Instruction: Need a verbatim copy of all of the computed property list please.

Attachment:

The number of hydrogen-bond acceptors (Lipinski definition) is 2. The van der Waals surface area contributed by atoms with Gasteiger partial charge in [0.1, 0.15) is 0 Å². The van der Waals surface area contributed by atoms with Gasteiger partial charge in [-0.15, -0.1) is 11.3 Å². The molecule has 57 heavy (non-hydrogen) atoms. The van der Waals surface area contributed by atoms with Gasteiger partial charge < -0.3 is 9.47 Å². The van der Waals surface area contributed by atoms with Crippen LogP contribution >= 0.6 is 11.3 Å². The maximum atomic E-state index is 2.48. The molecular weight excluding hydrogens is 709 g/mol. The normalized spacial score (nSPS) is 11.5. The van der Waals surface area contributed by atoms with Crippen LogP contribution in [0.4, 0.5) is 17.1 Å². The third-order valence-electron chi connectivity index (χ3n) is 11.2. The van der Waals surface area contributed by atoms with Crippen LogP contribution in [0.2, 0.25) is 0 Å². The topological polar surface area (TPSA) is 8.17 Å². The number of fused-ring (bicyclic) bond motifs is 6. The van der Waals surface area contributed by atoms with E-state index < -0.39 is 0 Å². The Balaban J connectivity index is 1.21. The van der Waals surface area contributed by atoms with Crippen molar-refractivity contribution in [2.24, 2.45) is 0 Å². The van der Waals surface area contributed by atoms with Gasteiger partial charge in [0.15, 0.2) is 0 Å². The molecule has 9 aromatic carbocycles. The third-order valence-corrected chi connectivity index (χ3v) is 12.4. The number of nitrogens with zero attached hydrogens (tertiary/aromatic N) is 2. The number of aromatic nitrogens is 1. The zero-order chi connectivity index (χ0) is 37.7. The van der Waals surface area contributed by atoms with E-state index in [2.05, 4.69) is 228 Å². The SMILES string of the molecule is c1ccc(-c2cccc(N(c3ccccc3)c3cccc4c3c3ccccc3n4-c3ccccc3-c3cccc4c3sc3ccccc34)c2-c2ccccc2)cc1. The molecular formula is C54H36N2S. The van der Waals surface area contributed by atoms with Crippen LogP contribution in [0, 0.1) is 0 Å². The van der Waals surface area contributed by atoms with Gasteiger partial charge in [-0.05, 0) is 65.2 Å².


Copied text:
The number of hydrogen-bond acceptors (Lipinski definition) is 2. The van der Waals surface area contributed by atoms with Gasteiger partial charge in [0.1, 0.15) is 0 Å². The van der Waals surface area contributed by atoms with Gasteiger partial charge in [-0.15, -0.1) is 11.3 Å². The molecule has 57 heavy (non-hydrogen) atoms. The van der Waals surface area contributed by atoms with Gasteiger partial charge < -0.3 is 9.47 Å². The van der Waals surface area contributed by atoms with Crippen LogP contribution >= 0.6 is 11.3 Å². The maximum atomic E-state index is 2.48. The molecular weight excluding hydrogens is 709 g/mol. The normalized spacial score (nSPS) is 11.5. The van der Waals surface area contributed by atoms with Crippen LogP contribution in [0.4, 0.5) is 17.1 Å². The third-order valence-electron chi connectivity index (χ3n) is 11.2. The van der Waals surface area contributed by atoms with Crippen LogP contribution in [0.2, 0.25) is 0 Å². The topological polar surface area (TPSA) is 8.17 Å². The number of fused-ring (bicyclic) bond motifs is 6. The van der Waals surface area contributed by atoms with E-state index < -0.39 is 0 Å². The Balaban J connectivity index is 1.21. The van der Waals surface area contributed by atoms with Crippen molar-refractivity contribution in [2.24, 2.45) is 0 Å². The van der Waals surface area contributed by atoms with Gasteiger partial charge in [0.15, 0.2) is 0 Å². The molecule has 9 aromatic carbocycles. The third-order valence-corrected chi connectivity index (χ3v) is 12.4. The number of nitrogens with zero attached hydrogens (tertiary/aromatic N) is 2. The number of aromatic nitrogens is 1. The zero-order chi connectivity index (χ0) is 37.7. The van der Waals surface area contributed by atoms with E-state index in [2.05, 4.69) is 228 Å². The SMILES string of the molecule is c1ccc(-c2cccc(N(c3ccccc3)c3cccc4c3c3ccccc3n4-c3ccccc3-c3cccc4c3sc3ccccc34)c2-c2ccccc2)cc1. The molecular formula is C54H36N2S. The van der Waals surface area contributed by atoms with Crippen LogP contribution in [0, 0.1) is 0 Å². The van der Waals surface area contributed by atoms with Gasteiger partial charge in [-0.05, 0) is 65.2 Å².